As the goal setting planning and participants are embedded in this project, participants where “sensitized” using multiple asynchronous tools and impromptu meetings in school spaces.  The iLab uses Project Foundry to scaffold project work through group communication, project design scope and sequence, task management and feedback loops for iteration. The participants also use Twitter for communication and sensitization. The sensitizing period for Tuesday’s session has been 4 days.  The session planned will be organic and focus on mapping the user web interface backwards to web server development in hopes of queuing prior knowledge but also to formulate visuals to aid in question development and student research direction. We will most likely use either a Promethean Board, or Sketchnotes via Goodnotes App to capture the session notes.  The session will also be recorded via video and Images portions will be uploaded to the web using Twitter, Blogs and or Evernote. For analysis, the participants will be asked to relate their analysis directly via blog posts and and to communicate project design iteration toward project goals and beyond to web server development.


Sanders et al. (2005). Contextmapping: experiences from practice. CoDesign: International Journal of CoCreation in Design and the Arts, Vol. 1 No. 2, Taylor and Francis.

(2012) Creativity-based Research: The Process of Co-Designing with Users. UX Magazine, ARTICLE NO. 820 April 24, 2012

I derive my inspiration for fieldnoting from @triciawang and Writing Ethnographic Fieldnotes, Emerson et. al.

Toward a Networked Introduction to Projects

“So the coin of the realm is not memorizing the facts and figures their going to need for the rest of their lives; the coin of the realm will be, do you know how to find, validate and
leverage information; do you know how to analyze and synthesize that
information; and can you problem solve, collaborate and communicate with
– Ken Kay [1]

Web 2.0 Foundations: A Course in Participatory Technology

An Opening Vignette:

Technology is a word we often confused with computers, programs, and myriad gadgets only.  If you dig deeper I think you would agree that humans have utilized technology in very innovative ways since the Middle Paleolithic (or for those numbers folks out there c. 200,000 years ago+-).  Be it friction fire, basket-making, agriculture, irrigation, warfare, in-door plumbing, radio’s or iPads there has always been a human driving the social use of these tools.  Elders, leaders, young people, wise people…. have always enabled and proliferated technology at the core of cultures.  We need to never loose site that you, the young people before us are entering a radically different world than the one we (the olders in your lives) came from.  Though pockets of traditional life ways exist (and may proliferate in terms of localization of food and economies), the connections young people have to the world and what the world needs are fundamentally shifting the narrative of our shared futures. We need a learning design that helps young people prepare for a world without borders.   So how are we (educators) responding? In 2008, Pearson put together this short video to make a few suggestions:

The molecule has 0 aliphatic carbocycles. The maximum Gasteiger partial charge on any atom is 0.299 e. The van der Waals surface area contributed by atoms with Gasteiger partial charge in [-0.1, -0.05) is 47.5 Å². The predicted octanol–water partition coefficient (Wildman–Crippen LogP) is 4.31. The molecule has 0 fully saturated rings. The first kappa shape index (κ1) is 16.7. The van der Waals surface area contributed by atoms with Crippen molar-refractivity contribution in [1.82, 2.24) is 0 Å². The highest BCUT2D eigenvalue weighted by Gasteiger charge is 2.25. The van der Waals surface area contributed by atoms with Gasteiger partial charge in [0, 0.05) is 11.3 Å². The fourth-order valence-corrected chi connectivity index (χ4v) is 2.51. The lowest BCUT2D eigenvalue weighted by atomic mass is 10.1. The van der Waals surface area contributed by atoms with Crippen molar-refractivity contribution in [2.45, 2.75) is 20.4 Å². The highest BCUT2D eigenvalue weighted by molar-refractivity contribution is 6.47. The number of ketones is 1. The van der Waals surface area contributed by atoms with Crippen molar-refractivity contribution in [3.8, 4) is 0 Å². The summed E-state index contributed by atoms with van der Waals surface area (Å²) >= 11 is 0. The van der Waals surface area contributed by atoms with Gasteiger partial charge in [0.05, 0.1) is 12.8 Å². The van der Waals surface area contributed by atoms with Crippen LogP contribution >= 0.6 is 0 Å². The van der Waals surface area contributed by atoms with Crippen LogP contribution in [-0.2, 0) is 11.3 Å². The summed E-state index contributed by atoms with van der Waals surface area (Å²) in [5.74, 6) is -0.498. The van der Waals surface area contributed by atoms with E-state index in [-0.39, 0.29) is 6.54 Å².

“We have to develop a narrative that sustains 21st century learning.”

The 21st century imperatives for learning deal with connection and connected learning.  Do schools enable you to find, validate, leverage, analyze, synthesize , problem solve and collaborate with information on a regular basis?  What does this look like?

Web 2.0 Foundations is designed to be a participatory venture between you our school, learners, teachers, the community and world that enables and moves you into spaces of dynamic individualized learning with new technologies.  This learning creates spaces (mental, physical and online) that enable  21st century literacies.

Over the semester I will post my design field notes for Web 2.0 Foundations and iLab Projects with a focus on networked learning, designs for extensive networked research, mLearning (Mobile Learning), project based learning and more. It is my hope that these fieldnotes give a record to your learning process and ultimately help the process of learning change so prevalently taking place in the world and right here in Midcoast Maine.

Your part in this design has begun and I am so happy to be in a network with you all.


A note on our distributed web.

We will tag everything we create with the following:

web20found (Social Bookmarking, this blog , student blogs (Called Lables))

#web20found (Twitter Hashtag)

web20foundtools (for specific tech tools used in the experience)

web20foundreading (for specific readings and research findings we like)

I will tag these posts with


#fieldnotes (Twitter Hashtag)